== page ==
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  15. Doug Moench, however, is a bald face liar. No one has ever backed him up on his loopy tale that Shooter wanted to kill off all the heroes in the Marvel Universe and bring back new characters in all the roles (makes no sense, I know, but Moench peddled that tale in several industry magazines at the time). I believe Colan's beef with Shooter was he had problems not being paid on time for his Howard the Duck newspaper artwork (understandable), and Shooter eventually forcing him out of Marvel. Loved Gene's classic Daredevil and Tomb of Dracula, but at the time Shooter forced him out and Colan went to DC, his artwork was in a word awful. Night Force, Nathaniel Dusk and even his Batman artwork was virtually indecipherable, sloppy and murky as a swamp(BTW, Giordano eventually booted Colan out of DC with virtually the same complaints Shooter had, so...) Byrne sadly has entered full blown mental illness at this point so being someone who has pissed him off is almost a badge of honor.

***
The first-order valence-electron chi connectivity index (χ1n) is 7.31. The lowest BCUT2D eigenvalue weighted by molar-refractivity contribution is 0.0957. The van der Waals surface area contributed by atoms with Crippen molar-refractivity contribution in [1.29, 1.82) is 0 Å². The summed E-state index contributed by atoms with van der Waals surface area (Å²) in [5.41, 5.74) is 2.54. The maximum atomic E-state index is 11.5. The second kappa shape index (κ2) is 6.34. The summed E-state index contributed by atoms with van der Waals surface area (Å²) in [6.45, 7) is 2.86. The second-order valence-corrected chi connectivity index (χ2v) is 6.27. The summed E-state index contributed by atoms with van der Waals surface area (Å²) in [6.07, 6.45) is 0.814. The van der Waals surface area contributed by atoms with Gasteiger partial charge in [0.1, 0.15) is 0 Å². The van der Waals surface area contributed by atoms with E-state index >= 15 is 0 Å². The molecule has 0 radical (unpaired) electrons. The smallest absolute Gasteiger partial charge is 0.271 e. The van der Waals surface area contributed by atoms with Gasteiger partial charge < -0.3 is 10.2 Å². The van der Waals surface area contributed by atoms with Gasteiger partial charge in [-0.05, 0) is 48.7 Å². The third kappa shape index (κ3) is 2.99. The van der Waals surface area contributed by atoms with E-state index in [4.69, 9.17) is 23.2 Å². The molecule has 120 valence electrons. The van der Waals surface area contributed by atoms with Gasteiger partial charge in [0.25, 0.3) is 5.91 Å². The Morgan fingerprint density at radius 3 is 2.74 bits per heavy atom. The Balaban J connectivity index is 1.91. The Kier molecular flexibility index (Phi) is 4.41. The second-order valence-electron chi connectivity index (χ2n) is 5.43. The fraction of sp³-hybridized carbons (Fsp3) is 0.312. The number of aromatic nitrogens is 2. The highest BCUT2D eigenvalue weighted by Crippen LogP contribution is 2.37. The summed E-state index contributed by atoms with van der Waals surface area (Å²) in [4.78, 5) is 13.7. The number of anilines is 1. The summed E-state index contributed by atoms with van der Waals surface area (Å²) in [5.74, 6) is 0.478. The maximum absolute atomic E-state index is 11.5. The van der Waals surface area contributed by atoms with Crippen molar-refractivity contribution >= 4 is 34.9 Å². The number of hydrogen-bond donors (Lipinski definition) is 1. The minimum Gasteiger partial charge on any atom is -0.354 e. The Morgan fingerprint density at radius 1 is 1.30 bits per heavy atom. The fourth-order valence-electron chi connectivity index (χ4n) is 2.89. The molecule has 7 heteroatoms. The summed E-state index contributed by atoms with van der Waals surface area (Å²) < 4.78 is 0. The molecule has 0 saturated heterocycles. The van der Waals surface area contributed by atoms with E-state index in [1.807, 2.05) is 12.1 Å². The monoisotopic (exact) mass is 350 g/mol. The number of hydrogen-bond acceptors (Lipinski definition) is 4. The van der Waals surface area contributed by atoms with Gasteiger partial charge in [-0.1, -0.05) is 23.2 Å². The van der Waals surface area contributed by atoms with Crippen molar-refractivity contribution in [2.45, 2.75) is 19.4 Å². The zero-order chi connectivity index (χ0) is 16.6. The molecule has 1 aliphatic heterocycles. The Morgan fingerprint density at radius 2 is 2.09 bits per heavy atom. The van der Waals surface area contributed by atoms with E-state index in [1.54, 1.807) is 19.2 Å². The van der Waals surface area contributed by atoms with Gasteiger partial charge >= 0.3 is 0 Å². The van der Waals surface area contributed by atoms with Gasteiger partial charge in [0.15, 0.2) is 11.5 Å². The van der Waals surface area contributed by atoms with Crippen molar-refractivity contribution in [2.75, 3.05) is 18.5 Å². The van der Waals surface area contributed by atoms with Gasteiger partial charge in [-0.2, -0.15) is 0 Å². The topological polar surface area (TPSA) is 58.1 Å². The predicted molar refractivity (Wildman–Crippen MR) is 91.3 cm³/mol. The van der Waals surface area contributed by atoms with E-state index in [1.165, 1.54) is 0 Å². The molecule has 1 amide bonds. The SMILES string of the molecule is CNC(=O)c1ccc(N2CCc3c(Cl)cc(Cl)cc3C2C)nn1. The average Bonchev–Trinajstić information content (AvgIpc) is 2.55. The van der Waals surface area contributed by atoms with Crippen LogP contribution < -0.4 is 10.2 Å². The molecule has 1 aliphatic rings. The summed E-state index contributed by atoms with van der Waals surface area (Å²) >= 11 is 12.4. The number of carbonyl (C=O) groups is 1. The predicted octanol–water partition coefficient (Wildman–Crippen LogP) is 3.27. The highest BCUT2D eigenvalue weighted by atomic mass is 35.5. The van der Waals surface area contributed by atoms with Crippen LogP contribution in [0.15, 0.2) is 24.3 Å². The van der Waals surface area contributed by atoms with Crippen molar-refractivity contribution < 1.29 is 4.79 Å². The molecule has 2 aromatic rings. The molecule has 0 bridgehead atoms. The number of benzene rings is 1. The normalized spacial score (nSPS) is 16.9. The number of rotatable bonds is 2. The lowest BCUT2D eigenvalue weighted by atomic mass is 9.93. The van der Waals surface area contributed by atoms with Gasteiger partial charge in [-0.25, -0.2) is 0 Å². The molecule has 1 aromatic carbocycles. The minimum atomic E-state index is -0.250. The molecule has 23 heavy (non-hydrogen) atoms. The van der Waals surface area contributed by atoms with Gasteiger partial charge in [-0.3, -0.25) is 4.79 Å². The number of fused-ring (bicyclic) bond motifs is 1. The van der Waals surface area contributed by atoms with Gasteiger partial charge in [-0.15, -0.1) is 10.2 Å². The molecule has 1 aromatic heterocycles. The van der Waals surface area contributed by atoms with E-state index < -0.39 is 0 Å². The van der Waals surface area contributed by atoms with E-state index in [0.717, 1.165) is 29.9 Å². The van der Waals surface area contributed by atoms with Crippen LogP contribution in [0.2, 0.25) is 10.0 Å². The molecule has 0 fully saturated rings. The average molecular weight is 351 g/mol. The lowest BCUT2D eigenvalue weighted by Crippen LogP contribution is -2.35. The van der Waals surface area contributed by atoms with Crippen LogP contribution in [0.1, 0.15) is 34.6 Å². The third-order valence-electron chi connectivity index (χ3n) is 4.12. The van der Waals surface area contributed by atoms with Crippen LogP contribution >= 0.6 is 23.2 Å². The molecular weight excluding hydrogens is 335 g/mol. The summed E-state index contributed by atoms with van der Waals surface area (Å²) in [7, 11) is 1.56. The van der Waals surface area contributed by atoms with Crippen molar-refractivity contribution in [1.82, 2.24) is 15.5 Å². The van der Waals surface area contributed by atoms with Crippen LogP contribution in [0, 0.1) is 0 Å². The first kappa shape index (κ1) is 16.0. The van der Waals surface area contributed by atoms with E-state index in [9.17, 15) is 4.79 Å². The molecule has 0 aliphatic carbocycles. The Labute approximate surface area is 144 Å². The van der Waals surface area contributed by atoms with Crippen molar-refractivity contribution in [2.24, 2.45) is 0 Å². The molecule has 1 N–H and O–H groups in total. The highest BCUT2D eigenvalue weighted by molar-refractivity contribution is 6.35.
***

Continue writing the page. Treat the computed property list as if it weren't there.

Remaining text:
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  16. Shooter's comments on TSR management in late '81 are on the mark. Most of the top execs at that time were still gamers, or family members of gamers. (Nepotism was a bigger issue than corporatism.)